Exploring the potential of nanofluids to enhance the productivity of solar stills

 

Show simple item record

dc.contributor.advisor Madhlopa, Amos
dc.contributor.author Charitar, Deepti
dc.date.accessioned 2020-04-22T06:34:34Z
dc.date.available 2020-04-22T06:34:34Z
dc.date.issued 2019
dc.identifier.citation Charitar, D. 2019. Exploring the potential of nanofluids to enhance the productivity of solar stills. . ,Engineering and the Built Environment ,Department of Mechanical Engineering. en_ZA
dc.identifier.uri https://hdl.handle.net/11427/31653
dc.description.abstract Desalination technologies are being used to augment access to safe drinking water around the world. Nonetheless, most of these technologies are energy-intensive and driven by fossil fuels which emit greenhouse gases into the atmosphere, thereby contributing to climate change. Additionally, fossil fuels are non-renewable sources of energy and the exhaustion of such reserves can cause a threat to energy security. Consequently, exploitation of sustainable sources of energy for the desalination process has attracted a lot of attention. One such strategy is the use of a solar still which utilises solar energy to produce fresh water from saline or brackish water. However, the major drawback of a solar still lies in its low productivity. Many studies have investigated means of increasing the productivity of a solar still. One such technique which has recently been studied is to disperse nanoparticles into the impure water inside the basin of a solar still in order to obtain a nanofluid with enhanced optical and heat transfer characteristics. Since this is a relatively new topic, very few numerical studies on solar stills with nanofluids are available. Moreover, based on a literature review, no study examining the effect of nanoparticle size on the productivity of solar stills, and on the economic and environmental performance of solar stills was found. Additionally, the few available numerical studies on solar stills with nanofluids have not taken into account the view factor in the computation of the internal radiative heat transfer coefficient. Therefore, the aim of this study was to investigate both numerically and experimentally the effect of nanoparticle size on the performance of solar stills. Mathematical models with the view factor (Model 1) and without the view factor (Model 2) were developed for single slope solar stills, and a code was written in MATLAB software to solve a system of equations iteratively. Calculations were performed using climatic data from Stellenbosch (latitude 33.93°S, longitude 18.86°E) and University of Cape Town (latitude 33.96°S, longitude 18.46°E), South Africa, in order to evaluate the performance of solar stills with varying nanoparticle sizes. For the experimental phase, four identical solar stills were designed and built, and they were first tested with water only (base fluid) in all of them to test their performance and for calibration purposes. An Analysis of Variance (ANOVA) test was conducted on the experimental data collected from this first test. Subsequently, nanofluids containing aluminium oxide (Al2O3) nanoparticles of size 10 nm, 50 nm and 100 nm were used in three of the solar stills, with the other solar still containing the base fluid only. All the experiments were conducted at the University of Cape Town. The mathematical models were then validated using experimental data. Simulations in MATLAB based on Stellenbosch climatic data showed that for the month of January, which is a summer month in South Africa, the productivity of the solar still with the 10 nm, 50 nm and 100 nm Al2O3 nanoparticles was 9.01%, 8.94% and 8.89%, respectively higher than the productivity of the solar still with the base fluid only. On the other hand, for the month of July, which is a winter month in South Africa, the average productivity of the solar still with the 10 nm, 50 nm and 100 nm Al2O3 nanoparticles was 1.31%, 1.23% and 1.19%, respectively higher than the productivity of the solar still with base fluid only. In terms of the economic analysis, the simulations in MATLAB based on annual climatic data from Stellenbosch revealed that the cost of distilled water obtained from the solar still with the 10 nm, 50 nm and 100 nm Al2O3 nanoparticles was 10.42%, 6.21% and 3.51%, respectively higher than the cost of water obtained from the solar still with the base fluid only. Additionally, the payback period for the solar still with the 10 nm, 50 nm and 100 nm Al2O3 nanoparticles was 13.32%, 7.86% and 4.37%, respectively higher than the payback period for the solar still with the base fluid only. In terms of the environmental performance, the amount of carbon dioxide equivalent (CO2 equivalent) mitigated by the solar still with the 10 nm, 50 nm and 100 nm Al2O3 nanoparticles was 6.18%, 6.11% and 6.06%, respectively higher than the amount of CO2 equivalent mitigated by the solar still with the base fluid only. For the experimental phase, the ANOVA test based on the first set of experimental data (with base fluid only in all four solar stills) gave a probability-value (P-value) of 1.00. Moreover, experimental data collected from solar stills with base fluid and nanofluids revealed that the productivity of the solar still with nanoparticles of size 10 nm and 50 nm was 26.46% and 1.46%, respectively higher than the productivity of the solar still with base fluid only. On the other hand, the productivity of the solar still with nanoparticles of size 100 nm was 9.38% lower than that of the solar still with base fluid only. Furthermore, the root mean square error (RMSE) for the solar stills with nanofluids for Model 1 and Model 2 was 22.02% and 36.03%, respectively. It was confirmed that the performance of the calibrated solar stills was not significantly different. Moreover, the enhancement in the productivity of a solar still with nanofluids is much more distinct in summer than in winter. It was also demonstrated that the productivity of a solar still decreases with increasing nanoparticle size. Additionally, it was established that the cost of distilled water, the payback period and the amount of mitigated CO2 equivalent decrease with increasing nanoparticle size. Theoretically, the distillate yield and environmental performance of a solar still with nanofluids were marginally sensitive to the nanoparticle size while the cost of distilled water and payback period were significantly affected by the nanoparticle size. The effect of nanoparticle size on distillate yield was experimentally significant. Finally, it was demonstrated that the inclusion of the view factor improves the accuracy of modelling of solar stills with nanofluids.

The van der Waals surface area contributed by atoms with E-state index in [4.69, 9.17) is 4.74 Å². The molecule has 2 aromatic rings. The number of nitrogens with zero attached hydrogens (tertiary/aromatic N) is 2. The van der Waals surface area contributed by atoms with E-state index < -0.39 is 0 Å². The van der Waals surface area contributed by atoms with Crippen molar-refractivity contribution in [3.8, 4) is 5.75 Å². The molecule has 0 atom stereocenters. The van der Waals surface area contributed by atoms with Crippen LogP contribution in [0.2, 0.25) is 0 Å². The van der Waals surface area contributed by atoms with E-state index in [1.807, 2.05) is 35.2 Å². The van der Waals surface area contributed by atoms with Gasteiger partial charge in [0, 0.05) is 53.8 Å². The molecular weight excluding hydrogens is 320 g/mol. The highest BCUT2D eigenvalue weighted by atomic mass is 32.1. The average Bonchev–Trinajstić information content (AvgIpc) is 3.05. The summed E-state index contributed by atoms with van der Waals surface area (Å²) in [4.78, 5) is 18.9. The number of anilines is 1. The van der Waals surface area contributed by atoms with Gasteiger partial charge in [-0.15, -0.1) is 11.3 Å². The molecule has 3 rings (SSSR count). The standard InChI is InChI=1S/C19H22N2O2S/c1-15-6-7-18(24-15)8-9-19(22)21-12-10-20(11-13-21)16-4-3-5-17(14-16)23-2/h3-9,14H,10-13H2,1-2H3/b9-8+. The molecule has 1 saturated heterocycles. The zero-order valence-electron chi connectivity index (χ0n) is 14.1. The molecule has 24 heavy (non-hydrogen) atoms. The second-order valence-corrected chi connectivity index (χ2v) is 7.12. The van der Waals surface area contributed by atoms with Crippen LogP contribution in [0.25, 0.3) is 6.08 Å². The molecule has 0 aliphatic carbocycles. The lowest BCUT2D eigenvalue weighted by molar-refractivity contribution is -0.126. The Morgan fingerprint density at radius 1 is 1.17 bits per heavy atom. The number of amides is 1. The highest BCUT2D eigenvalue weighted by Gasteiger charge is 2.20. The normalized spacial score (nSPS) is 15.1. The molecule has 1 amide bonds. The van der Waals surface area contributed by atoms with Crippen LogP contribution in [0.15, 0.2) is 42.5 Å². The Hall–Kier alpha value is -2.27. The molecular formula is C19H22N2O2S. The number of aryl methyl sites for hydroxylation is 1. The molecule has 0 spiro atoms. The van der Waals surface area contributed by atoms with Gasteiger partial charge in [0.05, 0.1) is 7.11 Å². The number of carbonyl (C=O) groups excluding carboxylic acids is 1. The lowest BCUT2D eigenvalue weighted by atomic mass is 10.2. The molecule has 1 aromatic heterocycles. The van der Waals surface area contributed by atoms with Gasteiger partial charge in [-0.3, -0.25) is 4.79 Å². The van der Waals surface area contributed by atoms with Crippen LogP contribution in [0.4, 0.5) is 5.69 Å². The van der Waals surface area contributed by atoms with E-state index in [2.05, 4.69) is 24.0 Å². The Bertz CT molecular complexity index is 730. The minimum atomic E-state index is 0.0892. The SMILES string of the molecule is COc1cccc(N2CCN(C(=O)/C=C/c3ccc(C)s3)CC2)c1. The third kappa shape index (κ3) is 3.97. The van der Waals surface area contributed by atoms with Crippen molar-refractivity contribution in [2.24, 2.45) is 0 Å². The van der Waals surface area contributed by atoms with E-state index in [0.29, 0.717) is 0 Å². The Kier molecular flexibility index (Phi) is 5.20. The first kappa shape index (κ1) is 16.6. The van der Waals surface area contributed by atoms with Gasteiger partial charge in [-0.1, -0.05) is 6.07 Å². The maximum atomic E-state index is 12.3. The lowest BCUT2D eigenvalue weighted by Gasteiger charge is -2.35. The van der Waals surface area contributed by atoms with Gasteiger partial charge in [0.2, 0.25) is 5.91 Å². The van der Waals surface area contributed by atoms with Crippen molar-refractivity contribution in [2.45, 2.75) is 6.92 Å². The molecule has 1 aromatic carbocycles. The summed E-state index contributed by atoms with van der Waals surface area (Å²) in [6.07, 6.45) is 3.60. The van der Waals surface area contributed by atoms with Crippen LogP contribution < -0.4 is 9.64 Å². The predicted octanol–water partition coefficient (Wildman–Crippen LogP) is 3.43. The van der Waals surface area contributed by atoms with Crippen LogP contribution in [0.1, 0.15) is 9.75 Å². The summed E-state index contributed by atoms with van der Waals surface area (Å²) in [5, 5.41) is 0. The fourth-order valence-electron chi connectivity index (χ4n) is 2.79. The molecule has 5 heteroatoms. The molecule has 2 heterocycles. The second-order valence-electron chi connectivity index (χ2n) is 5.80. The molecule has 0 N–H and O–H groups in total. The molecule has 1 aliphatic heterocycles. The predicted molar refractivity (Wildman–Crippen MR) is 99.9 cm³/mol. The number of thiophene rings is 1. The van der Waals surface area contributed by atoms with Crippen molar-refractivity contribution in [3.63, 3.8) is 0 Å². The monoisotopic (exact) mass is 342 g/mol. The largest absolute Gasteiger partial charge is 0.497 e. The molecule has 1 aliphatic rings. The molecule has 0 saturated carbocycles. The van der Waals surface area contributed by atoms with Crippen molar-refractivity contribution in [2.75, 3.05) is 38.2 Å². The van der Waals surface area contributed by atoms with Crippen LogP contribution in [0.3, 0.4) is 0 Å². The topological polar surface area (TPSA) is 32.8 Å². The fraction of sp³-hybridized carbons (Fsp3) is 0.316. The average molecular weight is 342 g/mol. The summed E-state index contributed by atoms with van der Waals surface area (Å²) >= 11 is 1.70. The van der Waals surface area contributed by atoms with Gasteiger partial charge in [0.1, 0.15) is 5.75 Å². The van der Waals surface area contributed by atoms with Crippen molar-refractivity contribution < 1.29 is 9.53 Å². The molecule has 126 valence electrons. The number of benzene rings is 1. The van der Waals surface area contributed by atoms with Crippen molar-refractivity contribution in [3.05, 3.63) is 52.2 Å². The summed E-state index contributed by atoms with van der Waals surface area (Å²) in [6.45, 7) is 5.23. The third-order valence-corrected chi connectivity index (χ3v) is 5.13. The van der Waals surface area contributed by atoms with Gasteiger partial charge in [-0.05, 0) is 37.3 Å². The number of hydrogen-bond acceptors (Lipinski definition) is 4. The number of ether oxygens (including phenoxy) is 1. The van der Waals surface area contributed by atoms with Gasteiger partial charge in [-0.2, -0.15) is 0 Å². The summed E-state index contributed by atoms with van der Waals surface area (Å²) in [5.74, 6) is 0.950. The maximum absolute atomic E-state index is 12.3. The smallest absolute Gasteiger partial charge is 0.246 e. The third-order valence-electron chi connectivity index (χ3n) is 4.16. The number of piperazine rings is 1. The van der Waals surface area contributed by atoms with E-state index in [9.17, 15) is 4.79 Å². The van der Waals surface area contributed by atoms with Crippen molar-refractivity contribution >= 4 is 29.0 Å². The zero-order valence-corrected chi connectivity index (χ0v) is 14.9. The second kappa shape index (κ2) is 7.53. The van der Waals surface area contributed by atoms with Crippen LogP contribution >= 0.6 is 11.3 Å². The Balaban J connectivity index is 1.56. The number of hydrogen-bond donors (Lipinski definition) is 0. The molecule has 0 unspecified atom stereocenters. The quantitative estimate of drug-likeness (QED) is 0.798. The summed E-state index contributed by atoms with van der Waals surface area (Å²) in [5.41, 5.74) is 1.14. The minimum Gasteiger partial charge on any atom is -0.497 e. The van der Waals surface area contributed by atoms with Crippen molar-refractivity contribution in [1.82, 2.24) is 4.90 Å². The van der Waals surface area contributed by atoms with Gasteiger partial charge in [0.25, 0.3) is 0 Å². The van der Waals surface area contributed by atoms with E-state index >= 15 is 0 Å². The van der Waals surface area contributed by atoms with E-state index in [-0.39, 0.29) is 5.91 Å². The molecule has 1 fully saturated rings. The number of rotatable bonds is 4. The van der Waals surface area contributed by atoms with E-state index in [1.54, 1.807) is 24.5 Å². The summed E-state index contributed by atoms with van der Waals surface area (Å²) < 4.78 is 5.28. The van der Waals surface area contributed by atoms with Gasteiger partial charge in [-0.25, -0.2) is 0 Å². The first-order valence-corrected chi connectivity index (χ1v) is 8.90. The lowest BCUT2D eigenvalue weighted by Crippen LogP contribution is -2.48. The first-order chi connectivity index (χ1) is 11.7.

dc.subject Sustainable Energy Engineering
dc.title Exploring the potential of nanofluids to enhance the productivity of solar stills
dc.type Doctoral Thesis
dc.date.updated 2020-04-22T06:28:15Z
dc.language.rfc3066 eng
dc.publisher.faculty Faculty of Engineering and the Built Environment
dc.publisher.department Department of Mechanical Engineering
dc.type.qualificationlevel Doctoral
dc.type.qualificationname PhD